As great as this new password manager support is, it would be overstating the case to say that Apple has allowed third-party password managers to work entirely on par with iCloud Keychain. Some processes still require numerous cumbersome steps—and don’t get rid of that Share sheet extension just yet!
First, this new mechanism is for usernames and passwords only. It can’t be used to autofill other data that your password manager might store (such as credit card numbers, addresses, and phone numbers) and that would be available via a browser extension on a Mac or PC. You can still fill in that sort of data using the Share sheet extension.
Second, this autofill capability is one-way: it sends data from your password manager to your browser (or other app), but it can’t gather data from the browser and send it back to a third-party password manager. (In contrast, iCloud Keychain can autosave credentials as you submit them.) That means if you’re filling in a Web form with credentials that aren’t already stored in your password manager, the act of submitting the form won’t trigger the password manager to store them, as typically happens in desktop operating systems. Here are the steps you’d follow to save a new password this in 1Password (other password managers may differ slightly):
- Tap the password field.
- Tap the key icon.
- Tap 1Password.
- Unlock 1Password (using a password, Touch ID, or Face ID).
- Tap Create Login.
- Enter your username.
- Tap Generate New Password.
- Tap Save & Fill.
The same is true if you’re changing a password on a Web site. If you need a new password, you’ll want your password manager to generate it; then you’ll want to enter it on the site and store it in your password manager. With a desktop browser extension, this whole process is quick and easy (and Dashlane and LastPass make it extra easy for a limited number of sites, basically automating the whole procedure with just a couple of clicks). But because in iOS 12 your browser won’t send data back to your password manager, you’re stuck performing a multi-step process similar to the one above (or using the Share sheet extension, just as you would have done prior to iOS 12).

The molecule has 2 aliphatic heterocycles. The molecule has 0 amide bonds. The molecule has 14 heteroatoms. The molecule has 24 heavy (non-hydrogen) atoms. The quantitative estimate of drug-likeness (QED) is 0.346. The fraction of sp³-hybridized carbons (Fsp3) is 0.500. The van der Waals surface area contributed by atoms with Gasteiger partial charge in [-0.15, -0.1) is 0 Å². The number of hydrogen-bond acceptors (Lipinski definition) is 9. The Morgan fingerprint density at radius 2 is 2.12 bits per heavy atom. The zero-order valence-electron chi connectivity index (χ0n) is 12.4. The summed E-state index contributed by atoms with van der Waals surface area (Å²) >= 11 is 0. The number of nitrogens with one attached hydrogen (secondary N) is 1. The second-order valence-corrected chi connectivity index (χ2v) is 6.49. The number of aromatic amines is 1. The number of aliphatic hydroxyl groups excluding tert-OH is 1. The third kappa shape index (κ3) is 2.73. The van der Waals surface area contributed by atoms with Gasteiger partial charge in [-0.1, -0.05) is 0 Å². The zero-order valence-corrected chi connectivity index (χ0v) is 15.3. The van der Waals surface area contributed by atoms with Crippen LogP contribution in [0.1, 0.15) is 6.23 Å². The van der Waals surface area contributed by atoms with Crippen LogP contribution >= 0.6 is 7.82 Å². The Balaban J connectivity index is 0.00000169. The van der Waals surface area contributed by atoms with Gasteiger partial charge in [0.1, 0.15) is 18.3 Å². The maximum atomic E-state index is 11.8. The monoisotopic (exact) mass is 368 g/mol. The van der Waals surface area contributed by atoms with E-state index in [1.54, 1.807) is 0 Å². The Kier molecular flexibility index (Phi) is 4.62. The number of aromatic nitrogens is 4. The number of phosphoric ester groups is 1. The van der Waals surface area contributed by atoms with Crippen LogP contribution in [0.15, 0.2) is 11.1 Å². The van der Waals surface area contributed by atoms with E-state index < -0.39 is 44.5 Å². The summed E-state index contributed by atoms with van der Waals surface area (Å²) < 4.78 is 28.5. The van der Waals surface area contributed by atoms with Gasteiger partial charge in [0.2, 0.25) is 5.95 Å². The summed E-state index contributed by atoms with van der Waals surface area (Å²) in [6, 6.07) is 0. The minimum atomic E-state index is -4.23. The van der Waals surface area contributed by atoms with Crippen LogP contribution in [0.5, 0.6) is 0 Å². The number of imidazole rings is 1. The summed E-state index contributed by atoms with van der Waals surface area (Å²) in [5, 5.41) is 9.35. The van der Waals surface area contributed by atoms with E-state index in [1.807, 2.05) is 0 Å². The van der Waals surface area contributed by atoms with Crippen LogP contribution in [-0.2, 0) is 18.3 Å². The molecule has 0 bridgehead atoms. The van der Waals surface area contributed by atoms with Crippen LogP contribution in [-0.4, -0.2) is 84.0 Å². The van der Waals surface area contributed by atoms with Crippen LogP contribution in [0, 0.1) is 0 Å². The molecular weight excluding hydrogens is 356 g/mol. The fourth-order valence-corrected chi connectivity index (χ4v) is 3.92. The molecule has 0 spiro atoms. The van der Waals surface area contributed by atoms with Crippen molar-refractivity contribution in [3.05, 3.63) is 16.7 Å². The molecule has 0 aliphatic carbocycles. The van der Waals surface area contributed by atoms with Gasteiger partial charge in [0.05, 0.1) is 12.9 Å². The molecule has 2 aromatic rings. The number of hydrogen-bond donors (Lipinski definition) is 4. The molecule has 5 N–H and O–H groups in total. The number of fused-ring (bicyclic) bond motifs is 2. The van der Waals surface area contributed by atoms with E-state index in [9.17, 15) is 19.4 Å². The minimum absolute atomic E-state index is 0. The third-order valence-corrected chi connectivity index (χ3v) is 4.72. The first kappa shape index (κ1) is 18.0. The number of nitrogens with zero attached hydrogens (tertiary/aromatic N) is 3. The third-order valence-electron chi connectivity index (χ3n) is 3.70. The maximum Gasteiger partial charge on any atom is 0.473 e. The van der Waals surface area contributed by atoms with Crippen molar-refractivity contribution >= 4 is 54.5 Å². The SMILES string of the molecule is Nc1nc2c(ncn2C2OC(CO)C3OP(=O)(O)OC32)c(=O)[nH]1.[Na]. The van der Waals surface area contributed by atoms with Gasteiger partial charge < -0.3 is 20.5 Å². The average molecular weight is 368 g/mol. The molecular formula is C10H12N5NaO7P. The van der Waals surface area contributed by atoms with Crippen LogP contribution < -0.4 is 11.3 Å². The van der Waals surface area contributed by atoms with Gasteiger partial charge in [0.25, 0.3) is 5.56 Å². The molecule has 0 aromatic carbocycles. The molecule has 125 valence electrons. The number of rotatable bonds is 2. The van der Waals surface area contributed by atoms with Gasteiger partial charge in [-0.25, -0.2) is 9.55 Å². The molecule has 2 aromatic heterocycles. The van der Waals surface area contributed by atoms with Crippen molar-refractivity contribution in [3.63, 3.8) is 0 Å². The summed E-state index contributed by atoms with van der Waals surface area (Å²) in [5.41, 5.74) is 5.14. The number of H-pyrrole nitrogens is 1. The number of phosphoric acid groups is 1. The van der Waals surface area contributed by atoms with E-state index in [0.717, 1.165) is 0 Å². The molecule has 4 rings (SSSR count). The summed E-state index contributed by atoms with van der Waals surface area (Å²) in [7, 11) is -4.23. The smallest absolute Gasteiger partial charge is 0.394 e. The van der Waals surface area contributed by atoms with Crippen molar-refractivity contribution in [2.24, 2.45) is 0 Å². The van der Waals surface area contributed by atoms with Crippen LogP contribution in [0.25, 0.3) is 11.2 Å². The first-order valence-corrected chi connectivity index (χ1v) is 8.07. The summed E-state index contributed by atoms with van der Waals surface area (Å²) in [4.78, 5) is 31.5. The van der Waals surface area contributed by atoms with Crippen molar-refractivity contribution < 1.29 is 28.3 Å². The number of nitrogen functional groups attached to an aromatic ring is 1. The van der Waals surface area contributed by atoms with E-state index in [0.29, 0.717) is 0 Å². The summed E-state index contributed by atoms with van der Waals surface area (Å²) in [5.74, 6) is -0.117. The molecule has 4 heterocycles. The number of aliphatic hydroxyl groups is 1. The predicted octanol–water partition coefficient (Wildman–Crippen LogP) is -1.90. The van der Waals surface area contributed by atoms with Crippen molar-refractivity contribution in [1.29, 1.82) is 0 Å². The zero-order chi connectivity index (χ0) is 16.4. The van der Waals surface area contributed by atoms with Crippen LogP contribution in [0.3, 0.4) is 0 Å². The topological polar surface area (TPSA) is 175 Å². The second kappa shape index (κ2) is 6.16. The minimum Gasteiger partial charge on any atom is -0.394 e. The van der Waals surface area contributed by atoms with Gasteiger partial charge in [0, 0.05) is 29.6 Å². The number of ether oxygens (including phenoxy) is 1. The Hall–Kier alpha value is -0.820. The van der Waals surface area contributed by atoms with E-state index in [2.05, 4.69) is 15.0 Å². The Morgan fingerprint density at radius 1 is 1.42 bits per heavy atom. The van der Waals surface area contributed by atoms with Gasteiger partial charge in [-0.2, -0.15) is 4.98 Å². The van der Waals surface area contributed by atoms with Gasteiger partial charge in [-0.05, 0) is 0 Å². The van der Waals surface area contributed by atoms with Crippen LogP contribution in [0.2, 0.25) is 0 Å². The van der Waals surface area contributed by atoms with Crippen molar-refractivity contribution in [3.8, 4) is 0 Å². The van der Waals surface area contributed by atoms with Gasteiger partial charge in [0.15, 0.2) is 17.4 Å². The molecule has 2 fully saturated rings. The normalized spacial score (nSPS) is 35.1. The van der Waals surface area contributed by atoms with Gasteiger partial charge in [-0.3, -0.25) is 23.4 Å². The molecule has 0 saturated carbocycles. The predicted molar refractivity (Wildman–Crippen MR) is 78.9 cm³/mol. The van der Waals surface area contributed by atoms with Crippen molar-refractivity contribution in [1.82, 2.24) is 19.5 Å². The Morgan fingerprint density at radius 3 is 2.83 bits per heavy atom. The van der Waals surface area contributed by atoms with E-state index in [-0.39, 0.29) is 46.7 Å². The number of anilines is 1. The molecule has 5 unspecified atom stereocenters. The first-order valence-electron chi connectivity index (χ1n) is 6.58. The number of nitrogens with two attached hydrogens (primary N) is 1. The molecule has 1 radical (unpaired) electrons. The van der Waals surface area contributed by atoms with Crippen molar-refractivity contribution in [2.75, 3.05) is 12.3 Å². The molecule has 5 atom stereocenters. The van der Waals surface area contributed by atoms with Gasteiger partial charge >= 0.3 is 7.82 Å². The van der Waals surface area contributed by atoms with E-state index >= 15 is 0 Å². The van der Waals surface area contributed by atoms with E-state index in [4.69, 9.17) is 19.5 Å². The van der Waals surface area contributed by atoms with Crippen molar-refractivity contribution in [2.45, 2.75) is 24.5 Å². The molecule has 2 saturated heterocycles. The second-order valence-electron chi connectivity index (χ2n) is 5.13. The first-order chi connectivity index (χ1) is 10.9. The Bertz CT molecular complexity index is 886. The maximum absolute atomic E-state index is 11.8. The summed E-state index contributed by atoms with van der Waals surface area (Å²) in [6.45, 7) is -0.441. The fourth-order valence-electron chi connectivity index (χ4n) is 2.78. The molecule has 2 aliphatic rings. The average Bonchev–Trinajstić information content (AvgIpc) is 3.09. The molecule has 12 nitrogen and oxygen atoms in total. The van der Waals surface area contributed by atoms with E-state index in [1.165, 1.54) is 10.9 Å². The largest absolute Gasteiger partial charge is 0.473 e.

Postscript: Updates in Progress
Because both Apple and third-party password manager developers have been hard at work adding features and polishing their user interfaces, my two password-related books (Take Control of Your Passwords and Take Control of 1Password), as well as my Wirecutter article about password managers, are all in need of revision. I’m working on all of the above (while also juggling an absurd number of other projects) and hope to have updates available soon.